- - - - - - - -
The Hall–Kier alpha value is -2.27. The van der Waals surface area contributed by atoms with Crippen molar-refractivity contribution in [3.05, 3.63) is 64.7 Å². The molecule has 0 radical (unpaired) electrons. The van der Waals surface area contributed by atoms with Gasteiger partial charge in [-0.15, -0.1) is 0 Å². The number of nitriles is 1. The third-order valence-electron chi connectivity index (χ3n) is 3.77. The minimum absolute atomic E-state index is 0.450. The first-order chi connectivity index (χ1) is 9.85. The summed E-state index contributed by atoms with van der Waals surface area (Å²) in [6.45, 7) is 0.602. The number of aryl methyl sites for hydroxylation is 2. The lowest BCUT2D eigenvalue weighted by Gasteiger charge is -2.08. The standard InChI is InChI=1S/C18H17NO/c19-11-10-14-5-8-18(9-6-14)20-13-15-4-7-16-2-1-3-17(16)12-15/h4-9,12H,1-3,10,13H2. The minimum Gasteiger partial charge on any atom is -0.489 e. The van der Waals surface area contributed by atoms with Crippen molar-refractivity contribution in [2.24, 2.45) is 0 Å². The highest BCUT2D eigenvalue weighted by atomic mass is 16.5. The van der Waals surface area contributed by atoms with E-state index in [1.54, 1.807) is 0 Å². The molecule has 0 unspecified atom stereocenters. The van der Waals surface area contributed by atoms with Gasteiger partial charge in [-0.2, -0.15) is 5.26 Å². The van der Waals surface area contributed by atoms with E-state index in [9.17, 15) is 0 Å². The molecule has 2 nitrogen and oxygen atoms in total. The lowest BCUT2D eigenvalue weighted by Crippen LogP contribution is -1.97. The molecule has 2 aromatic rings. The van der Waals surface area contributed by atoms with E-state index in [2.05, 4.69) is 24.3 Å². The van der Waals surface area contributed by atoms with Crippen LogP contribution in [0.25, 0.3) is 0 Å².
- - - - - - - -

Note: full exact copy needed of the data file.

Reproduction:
The Hall–Kier alpha value is -2.27. The van der Waals surface area contributed by atoms with Crippen molar-refractivity contribution in [3.05, 3.63) is 64.7 Å². The molecule has 0 radical (unpaired) electrons. The van der Waals surface area contributed by atoms with Gasteiger partial charge in [-0.15, -0.1) is 0 Å². The number of nitriles is 1. The third-order valence-electron chi connectivity index (χ3n) is 3.77. The minimum absolute atomic E-state index is 0.450. The first-order chi connectivity index (χ1) is 9.85. The summed E-state index contributed by atoms with van der Waals surface area (Å²) in [6.45, 7) is 0.602. The number of aryl methyl sites for hydroxylation is 2. The lowest BCUT2D eigenvalue weighted by Gasteiger charge is -2.08. The standard InChI is InChI=1S/C18H17NO/c19-11-10-14-5-8-18(9-6-14)20-13-15-4-7-16-2-1-3-17(16)12-15/h4-9,12H,1-3,10,13H2. The minimum Gasteiger partial charge on any atom is -0.489 e. The van der Waals surface area contributed by atoms with Crippen molar-refractivity contribution in [2.24, 2.45) is 0 Å². The highest BCUT2D eigenvalue weighted by atomic mass is 16.5. The van der Waals surface area contributed by atoms with E-state index in [1.54, 1.807) is 0 Å². The molecule has 0 unspecified atom stereocenters. The van der Waals surface area contributed by atoms with Gasteiger partial charge in [-0.2, -0.15) is 5.26 Å². The van der Waals surface area contributed by atoms with E-state index in [9.17, 15) is 0 Å². The molecule has 2 nitrogen and oxygen atoms in total. The lowest BCUT2D eigenvalue weighted by Crippen LogP contribution is -1.97. The molecule has 2 aromatic rings. The van der Waals surface area contributed by atoms with E-state index in [2.05, 4.69) is 24.3 Å². The van der Waals surface area contributed by atoms with Crippen LogP contribution in [0.25, 0.3) is 0 Å².